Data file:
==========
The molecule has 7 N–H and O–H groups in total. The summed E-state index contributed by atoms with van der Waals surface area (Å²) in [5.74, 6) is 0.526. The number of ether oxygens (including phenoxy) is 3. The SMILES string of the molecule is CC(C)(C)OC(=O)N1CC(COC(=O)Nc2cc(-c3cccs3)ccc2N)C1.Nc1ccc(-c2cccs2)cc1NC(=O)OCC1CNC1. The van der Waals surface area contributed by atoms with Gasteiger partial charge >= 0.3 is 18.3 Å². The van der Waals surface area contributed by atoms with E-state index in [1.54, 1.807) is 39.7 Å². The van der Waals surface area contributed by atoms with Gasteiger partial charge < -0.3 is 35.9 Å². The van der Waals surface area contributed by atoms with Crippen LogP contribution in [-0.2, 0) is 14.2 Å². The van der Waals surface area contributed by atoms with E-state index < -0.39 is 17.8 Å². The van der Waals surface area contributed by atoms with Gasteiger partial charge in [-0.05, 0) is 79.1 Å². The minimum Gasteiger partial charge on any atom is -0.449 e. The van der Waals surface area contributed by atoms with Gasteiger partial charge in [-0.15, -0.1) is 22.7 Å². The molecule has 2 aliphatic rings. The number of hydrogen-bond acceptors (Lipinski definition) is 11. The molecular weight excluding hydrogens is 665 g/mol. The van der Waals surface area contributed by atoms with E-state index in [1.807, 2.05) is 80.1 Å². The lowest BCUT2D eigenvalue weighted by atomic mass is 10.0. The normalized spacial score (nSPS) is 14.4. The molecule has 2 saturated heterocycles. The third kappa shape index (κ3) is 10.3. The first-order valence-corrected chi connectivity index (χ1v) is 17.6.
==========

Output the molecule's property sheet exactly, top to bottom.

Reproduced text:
The molecule has 7 N–H and O–H groups in total. The summed E-state index contributed by atoms with van der Waals surface area (Å²) in [5.74, 6) is 0.526. The number of ether oxygens (including phenoxy) is 3. The SMILES string of the molecule is CC(C)(C)OC(=O)N1CC(COC(=O)Nc2cc(-c3cccs3)ccc2N)C1.Nc1ccc(-c2cccs2)cc1NC(=O)OCC1CNC1. The van der Waals surface area contributed by atoms with Gasteiger partial charge >= 0.3 is 18.3 Å². The van der Waals surface area contributed by atoms with E-state index in [1.54, 1.807) is 39.7 Å². The van der Waals surface area contributed by atoms with Gasteiger partial charge < -0.3 is 35.9 Å². The van der Waals surface area contributed by atoms with Crippen LogP contribution in [-0.2, 0) is 14.2 Å². The van der Waals surface area contributed by atoms with E-state index < -0.39 is 17.8 Å². The van der Waals surface area contributed by atoms with Gasteiger partial charge in [-0.05, 0) is 79.1 Å². The minimum Gasteiger partial charge on any atom is -0.449 e. The van der Waals surface area contributed by atoms with Gasteiger partial charge in [-0.15, -0.1) is 22.7 Å². The molecule has 2 aliphatic rings. The number of hydrogen-bond acceptors (Lipinski definition) is 11. The molecular weight excluding hydrogens is 665 g/mol. The van der Waals surface area contributed by atoms with E-state index in [1.807, 2.05) is 80.1 Å². The lowest BCUT2D eigenvalue weighted by atomic mass is 10.0. The normalized spacial score (nSPS) is 14.4. The molecule has 2 saturated heterocycles. The third kappa shape index (κ3) is 10.3. The first-order valence-corrected chi connectivity index (χ1v) is 17.6.